Aging in place -- sounds good, but for many, it won't work.  The optimistic older adulta like their home -- and they tell survey firms that they're going to stay.  We've heard this before.  Ironically, in those days, it may have been a practical idea -- but as older adults age into the years in which they need care, the rising cost of the care they need may outpace their ability to pay, so what then? Family members help out if there are any, if they can, if they're nearby, and if they are willing.  A lot of ifs.  For the rest, we are entering a period in which more creative options will be needed and some old words, like 'roommates' and 'co-housing' will resurface.

Our future tech interactions mandate personalized user experiences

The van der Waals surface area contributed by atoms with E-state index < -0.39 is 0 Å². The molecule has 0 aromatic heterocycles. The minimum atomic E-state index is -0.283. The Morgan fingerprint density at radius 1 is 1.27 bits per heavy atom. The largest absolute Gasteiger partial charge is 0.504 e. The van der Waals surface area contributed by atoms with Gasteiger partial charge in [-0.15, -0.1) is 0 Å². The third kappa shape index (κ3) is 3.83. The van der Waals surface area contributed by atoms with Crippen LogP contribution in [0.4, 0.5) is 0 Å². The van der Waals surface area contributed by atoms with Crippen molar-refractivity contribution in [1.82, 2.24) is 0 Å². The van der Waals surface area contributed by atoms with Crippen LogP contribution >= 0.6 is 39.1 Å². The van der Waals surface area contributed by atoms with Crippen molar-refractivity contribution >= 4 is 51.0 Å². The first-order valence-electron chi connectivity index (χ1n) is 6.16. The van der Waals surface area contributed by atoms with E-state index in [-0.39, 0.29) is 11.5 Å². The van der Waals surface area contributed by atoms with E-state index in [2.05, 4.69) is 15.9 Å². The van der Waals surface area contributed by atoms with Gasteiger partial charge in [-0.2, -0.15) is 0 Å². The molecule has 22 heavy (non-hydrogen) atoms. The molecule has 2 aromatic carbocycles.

The mindset of ‘get the product out the door’ sets the stage for poor user experience. For market researchers, there are many data-driven ways to gauge consumer preferences today, and tech companies can chose among surveys, interviews, focus groups and customer observation. Product life cycles in newer tech categories are shrinking, with consumers willing to replace devices that still work with newer models, hence the apparent ‘Ready, Fire, Aim’ tech cycle. In the future, we will need a new paradigm for tech user experience that can span our multiple interactions, driven by an opt-in profile about preferences and personal characteristics that can better shape interactions.  We will expect that our profile will drive technology access. Today’s fragmented tech experience offers behaviors based on a disconnected set of profiles – a Starbucks profile knows what coffee I like, a Gmail profile knows about my Inbox preferences, and Marriott knows what kind of room or bed is preferred. In the future and with the assistance of conversational AI, the user should be able to override those and specify a profile that spans all tech interactions, acting as a complexity-hiding agent on the user’s behalf.